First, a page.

Apple’s Buses Are As Secretive And Efficient As Apple Itself

(Credit: Myhomeinsf)

(Credit: Myhomeinsf)

Companies like Apple using specially commissioned shuttle buses to ferry employees back and forth from San Francisco have caused their fair share of problems in the past.

Wanting to find out just how often the buses traveled past his house, Wired writer Kevin Poulsen recently decided to start monitoring the local Wi-Fi environment to see how often the Wi-Fi equipped buses registered.

Poulsen writes:

“My home happens to be placed along one of Apple’s commuter bus lines, and the giant, silver buses have long felt like a constant presence on the residential street, powering up and down the hill, plowing past my window, honking a polite warning as they pass while I double-park to unload groceries. Apple workers have seen me in pajamas, stepping outside to get the paper or throw a dirty diaper in the trash. They’ve seen me chasing my kids into the car for the morning for the ride to school. In the evening the Apple Bus sometimes sees me waiting in my car for it to pass, so I can open the door without losing it to the bus’s grill.”

According to one week of “reverse-wardriving” Poulsen determines that the Apple Bus passes his house on average of 36 times per day.

A few other interesting details emerge from the story — cementing the image of Apple as a company so detail-fixated that even its buses live up to the Apple mantra.

For one thing, like Apple shipping dates and customer service, the buses tend to be extremely punctual — with the first bus of the day popping up punctually on Poulsen’s radar between 6:23:33 and 6:23:56 in the morning. (The last bus registers at around 10.15 at night.)

Unlike the eBay and Google buses the Apple Bus is also notably anonymous: with no sign or logo indicating that they belong to Apple. Where eBay’s Wi-Fi network is called “eBay Bus” and Google’s “GBUS,” Apple’s opts simply for “CommuteWiFi.”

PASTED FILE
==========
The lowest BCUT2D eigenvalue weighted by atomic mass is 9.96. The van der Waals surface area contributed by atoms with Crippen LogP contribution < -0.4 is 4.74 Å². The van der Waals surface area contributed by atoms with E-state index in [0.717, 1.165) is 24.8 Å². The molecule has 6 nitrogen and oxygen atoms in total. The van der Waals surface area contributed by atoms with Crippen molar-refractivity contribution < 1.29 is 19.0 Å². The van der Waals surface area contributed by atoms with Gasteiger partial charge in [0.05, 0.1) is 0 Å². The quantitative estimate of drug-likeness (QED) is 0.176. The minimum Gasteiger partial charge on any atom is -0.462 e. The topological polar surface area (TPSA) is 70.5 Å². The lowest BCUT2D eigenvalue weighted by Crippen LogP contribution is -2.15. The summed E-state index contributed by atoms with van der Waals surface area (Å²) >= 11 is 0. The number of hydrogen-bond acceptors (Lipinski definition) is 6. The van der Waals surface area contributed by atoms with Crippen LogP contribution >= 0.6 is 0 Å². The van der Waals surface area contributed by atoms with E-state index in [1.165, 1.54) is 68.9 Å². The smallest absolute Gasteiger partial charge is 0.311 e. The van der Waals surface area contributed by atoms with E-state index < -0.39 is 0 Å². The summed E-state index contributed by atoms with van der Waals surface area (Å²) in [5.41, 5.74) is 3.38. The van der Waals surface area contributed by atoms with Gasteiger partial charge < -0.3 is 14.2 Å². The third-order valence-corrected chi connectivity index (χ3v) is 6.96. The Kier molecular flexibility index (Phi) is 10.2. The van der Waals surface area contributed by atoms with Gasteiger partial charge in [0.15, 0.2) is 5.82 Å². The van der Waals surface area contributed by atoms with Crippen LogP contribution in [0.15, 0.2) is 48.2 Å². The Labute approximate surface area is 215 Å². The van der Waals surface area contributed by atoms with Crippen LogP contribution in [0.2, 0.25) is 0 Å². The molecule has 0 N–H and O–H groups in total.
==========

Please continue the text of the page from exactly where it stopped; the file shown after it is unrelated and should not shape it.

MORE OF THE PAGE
CommuteWifi refers to Apple Buses

CommuteWifi refers to Apple Buses

The only ways Poulsen knows that the buses belong to Apple at all is because of unofficial maps in circulation showing which companies operate on which streets, as well as positively ID’ing several Apple employees and then linking them to the company on LinkedIn.

Earlier this year tech companies (Apple included) had to agree to pay $1 per stop, per day for employee shuttle buses using public bus stops in San Francisco — thanks to a new pilot program approved by the San Francisco Municipal Transportation Agency (SFMTA).

About the author

Luke DormehlLuke Dormehl is a UK-based journalist and author, with a background working in documentary film for Channel 4 and the BBC. He is the author of The Formula: How Algorithms Solve All Our Problems, And Create More and The Apple Revolution, both published by Penguin/Random House. His tech writing has also appeared in Wired, Fast Company, Techmeme, and other publications. He'd like you a lot if you followed him on Twitter.

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